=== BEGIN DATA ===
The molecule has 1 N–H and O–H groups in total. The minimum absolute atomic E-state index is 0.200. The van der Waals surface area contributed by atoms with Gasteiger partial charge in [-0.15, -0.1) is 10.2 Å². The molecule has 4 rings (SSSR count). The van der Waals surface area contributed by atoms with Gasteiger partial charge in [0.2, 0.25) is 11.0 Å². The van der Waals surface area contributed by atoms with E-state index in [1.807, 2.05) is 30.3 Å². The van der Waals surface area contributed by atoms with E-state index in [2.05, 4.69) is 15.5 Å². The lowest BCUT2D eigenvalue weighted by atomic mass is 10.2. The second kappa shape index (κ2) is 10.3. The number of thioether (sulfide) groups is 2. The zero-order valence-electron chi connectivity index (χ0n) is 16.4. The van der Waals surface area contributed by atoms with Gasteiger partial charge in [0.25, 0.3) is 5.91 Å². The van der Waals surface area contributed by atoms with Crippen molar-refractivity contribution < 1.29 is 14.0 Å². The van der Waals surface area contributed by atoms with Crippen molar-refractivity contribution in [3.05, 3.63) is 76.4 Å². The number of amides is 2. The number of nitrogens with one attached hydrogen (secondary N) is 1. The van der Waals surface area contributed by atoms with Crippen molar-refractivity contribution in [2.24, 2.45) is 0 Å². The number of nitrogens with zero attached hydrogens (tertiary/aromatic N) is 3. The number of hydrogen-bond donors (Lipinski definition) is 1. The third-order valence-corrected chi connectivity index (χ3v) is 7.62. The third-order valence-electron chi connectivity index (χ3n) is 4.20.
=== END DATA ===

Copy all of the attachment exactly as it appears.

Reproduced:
The molecule has 1 N–H and O–H groups in total. The minimum absolute atomic E-state index is 0.200. The van der Waals surface area contributed by atoms with Gasteiger partial charge in [-0.15, -0.1) is 10.2 Å². The molecule has 4 rings (SSSR count). The van der Waals surface area contributed by atoms with Gasteiger partial charge in [0.2, 0.25) is 11.0 Å². The van der Waals surface area contributed by atoms with E-state index in [1.807, 2.05) is 30.3 Å². The van der Waals surface area contributed by atoms with E-state index in [2.05, 4.69) is 15.5 Å². The lowest BCUT2D eigenvalue weighted by atomic mass is 10.2. The second kappa shape index (κ2) is 10.3. The number of thioether (sulfide) groups is 2. The zero-order valence-electron chi connectivity index (χ0n) is 16.4. The van der Waals surface area contributed by atoms with Gasteiger partial charge in [0.25, 0.3) is 5.91 Å². The van der Waals surface area contributed by atoms with Crippen molar-refractivity contribution < 1.29 is 14.0 Å². The van der Waals surface area contributed by atoms with Crippen molar-refractivity contribution in [3.05, 3.63) is 76.4 Å². The number of amides is 2. The number of nitrogens with one attached hydrogen (secondary N) is 1. The van der Waals surface area contributed by atoms with Crippen molar-refractivity contribution in [2.24, 2.45) is 0 Å². The number of nitrogens with zero attached hydrogens (tertiary/aromatic N) is 3. The number of hydrogen-bond donors (Lipinski definition) is 1. The third-order valence-corrected chi connectivity index (χ3v) is 7.62. The third-order valence-electron chi connectivity index (χ3n) is 4.20.